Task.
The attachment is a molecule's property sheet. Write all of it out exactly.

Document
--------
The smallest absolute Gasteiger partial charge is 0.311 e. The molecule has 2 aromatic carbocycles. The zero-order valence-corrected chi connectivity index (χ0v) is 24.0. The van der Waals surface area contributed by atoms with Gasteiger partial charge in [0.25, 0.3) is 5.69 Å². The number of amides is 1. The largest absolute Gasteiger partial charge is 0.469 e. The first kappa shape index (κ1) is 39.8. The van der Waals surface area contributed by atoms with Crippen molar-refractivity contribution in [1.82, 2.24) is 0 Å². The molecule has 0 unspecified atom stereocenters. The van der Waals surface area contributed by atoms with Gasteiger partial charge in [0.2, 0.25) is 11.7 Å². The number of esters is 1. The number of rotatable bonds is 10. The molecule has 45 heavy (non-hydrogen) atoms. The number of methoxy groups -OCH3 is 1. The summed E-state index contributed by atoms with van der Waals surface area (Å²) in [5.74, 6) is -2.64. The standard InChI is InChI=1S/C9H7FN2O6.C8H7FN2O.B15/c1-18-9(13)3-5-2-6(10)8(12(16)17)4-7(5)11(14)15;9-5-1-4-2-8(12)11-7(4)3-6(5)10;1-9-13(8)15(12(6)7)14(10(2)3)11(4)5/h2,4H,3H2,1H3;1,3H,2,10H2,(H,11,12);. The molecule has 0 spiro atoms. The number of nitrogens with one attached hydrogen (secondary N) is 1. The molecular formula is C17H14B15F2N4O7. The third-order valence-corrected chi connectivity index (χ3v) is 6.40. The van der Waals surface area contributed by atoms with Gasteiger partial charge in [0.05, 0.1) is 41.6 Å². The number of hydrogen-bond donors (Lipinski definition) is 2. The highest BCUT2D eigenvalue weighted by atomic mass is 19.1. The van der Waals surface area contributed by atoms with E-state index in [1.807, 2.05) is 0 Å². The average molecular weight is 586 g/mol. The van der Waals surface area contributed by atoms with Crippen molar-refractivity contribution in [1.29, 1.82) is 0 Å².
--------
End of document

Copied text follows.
The smallest absolute Gasteiger partial charge is 0.311 e. The molecule has 2 aromatic carbocycles. The zero-order valence-corrected chi connectivity index (χ0v) is 24.0. The van der Waals surface area contributed by atoms with Gasteiger partial charge in [0.25, 0.3) is 5.69 Å². The number of amides is 1. The largest absolute Gasteiger partial charge is 0.469 e. The first kappa shape index (κ1) is 39.8. The van der Waals surface area contributed by atoms with Crippen molar-refractivity contribution in [1.82, 2.24) is 0 Å². The molecule has 0 unspecified atom stereocenters. The van der Waals surface area contributed by atoms with Gasteiger partial charge in [0.2, 0.25) is 11.7 Å². The number of esters is 1. The number of rotatable bonds is 10. The molecule has 45 heavy (non-hydrogen) atoms. The number of methoxy groups -OCH3 is 1. The summed E-state index contributed by atoms with van der Waals surface area (Å²) in [5.74, 6) is -2.64. The standard InChI is InChI=1S/C9H7FN2O6.C8H7FN2O.B15/c1-18-9(13)3-5-2-6(10)8(12(16)17)4-7(5)11(14)15;9-5-1-4-2-8(12)11-7(4)3-6(5)10;1-9-13(8)15(12(6)7)14(10(2)3)11(4)5/h2,4H,3H2,1H3;1,3H,2,10H2,(H,11,12);. The molecule has 0 spiro atoms. The number of nitrogens with one attached hydrogen (secondary N) is 1. The molecular formula is C17H14B15F2N4O7. The third-order valence-corrected chi connectivity index (χ3v) is 6.40. The van der Waals surface area contributed by atoms with Gasteiger partial charge in [0.05, 0.1) is 41.6 Å². The number of hydrogen-bond donors (Lipinski definition) is 2. The highest BCUT2D eigenvalue weighted by atomic mass is 19.1. The van der Waals surface area contributed by atoms with E-state index in [1.807, 2.05) is 0 Å². The average molecular weight is 586 g/mol. The van der Waals surface area contributed by atoms with Crippen molar-refractivity contribution in [1.29, 1.82) is 0 Å².